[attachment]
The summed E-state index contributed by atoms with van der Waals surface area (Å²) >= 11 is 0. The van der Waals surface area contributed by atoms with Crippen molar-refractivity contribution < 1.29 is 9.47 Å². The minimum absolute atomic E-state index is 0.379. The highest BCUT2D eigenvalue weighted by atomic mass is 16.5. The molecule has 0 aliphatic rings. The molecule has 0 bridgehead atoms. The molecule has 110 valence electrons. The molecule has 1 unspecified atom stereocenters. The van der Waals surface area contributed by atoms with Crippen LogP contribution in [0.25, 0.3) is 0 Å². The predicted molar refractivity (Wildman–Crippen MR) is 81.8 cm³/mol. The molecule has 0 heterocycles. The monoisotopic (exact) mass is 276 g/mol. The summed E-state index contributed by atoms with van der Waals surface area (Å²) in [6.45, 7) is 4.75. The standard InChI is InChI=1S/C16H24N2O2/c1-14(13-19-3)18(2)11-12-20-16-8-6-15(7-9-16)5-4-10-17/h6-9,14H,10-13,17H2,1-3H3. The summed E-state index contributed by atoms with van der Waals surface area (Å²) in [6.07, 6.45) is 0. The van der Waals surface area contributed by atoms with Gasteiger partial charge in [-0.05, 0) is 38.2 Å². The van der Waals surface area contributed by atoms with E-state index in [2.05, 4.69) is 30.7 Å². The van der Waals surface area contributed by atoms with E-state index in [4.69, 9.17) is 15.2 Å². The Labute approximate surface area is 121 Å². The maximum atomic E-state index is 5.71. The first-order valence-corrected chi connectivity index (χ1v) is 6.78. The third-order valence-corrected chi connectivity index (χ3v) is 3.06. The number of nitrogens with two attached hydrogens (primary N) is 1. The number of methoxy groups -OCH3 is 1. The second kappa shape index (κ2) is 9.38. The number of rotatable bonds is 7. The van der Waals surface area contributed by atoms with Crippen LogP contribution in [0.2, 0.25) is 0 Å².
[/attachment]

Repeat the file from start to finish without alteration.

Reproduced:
The summed E-state index contributed by atoms with van der Waals surface area (Å²) >= 11 is 0. The van der Waals surface area contributed by atoms with Crippen molar-refractivity contribution < 1.29 is 9.47 Å². The minimum absolute atomic E-state index is 0.379. The highest BCUT2D eigenvalue weighted by atomic mass is 16.5. The molecule has 0 aliphatic rings. The molecule has 0 bridgehead atoms. The molecule has 110 valence electrons. The molecule has 1 unspecified atom stereocenters. The van der Waals surface area contributed by atoms with Crippen LogP contribution in [0.25, 0.3) is 0 Å². The predicted molar refractivity (Wildman–Crippen MR) is 81.8 cm³/mol. The molecule has 0 heterocycles. The monoisotopic (exact) mass is 276 g/mol. The summed E-state index contributed by atoms with van der Waals surface area (Å²) in [6.45, 7) is 4.75. The standard InChI is InChI=1S/C16H24N2O2/c1-14(13-19-3)18(2)11-12-20-16-8-6-15(7-9-16)5-4-10-17/h6-9,14H,10-13,17H2,1-3H3. The summed E-state index contributed by atoms with van der Waals surface area (Å²) in [6.07, 6.45) is 0. The van der Waals surface area contributed by atoms with Gasteiger partial charge in [-0.05, 0) is 38.2 Å². The van der Waals surface area contributed by atoms with E-state index in [2.05, 4.69) is 30.7 Å². The van der Waals surface area contributed by atoms with E-state index in [4.69, 9.17) is 15.2 Å². The Labute approximate surface area is 121 Å². The maximum atomic E-state index is 5.71. The first-order valence-corrected chi connectivity index (χ1v) is 6.78. The third-order valence-corrected chi connectivity index (χ3v) is 3.06. The number of nitrogens with two attached hydrogens (primary N) is 1. The number of methoxy groups -OCH3 is 1. The second kappa shape index (κ2) is 9.38. The number of rotatable bonds is 7. The van der Waals surface area contributed by atoms with Crippen LogP contribution in [0.2, 0.25) is 0 Å².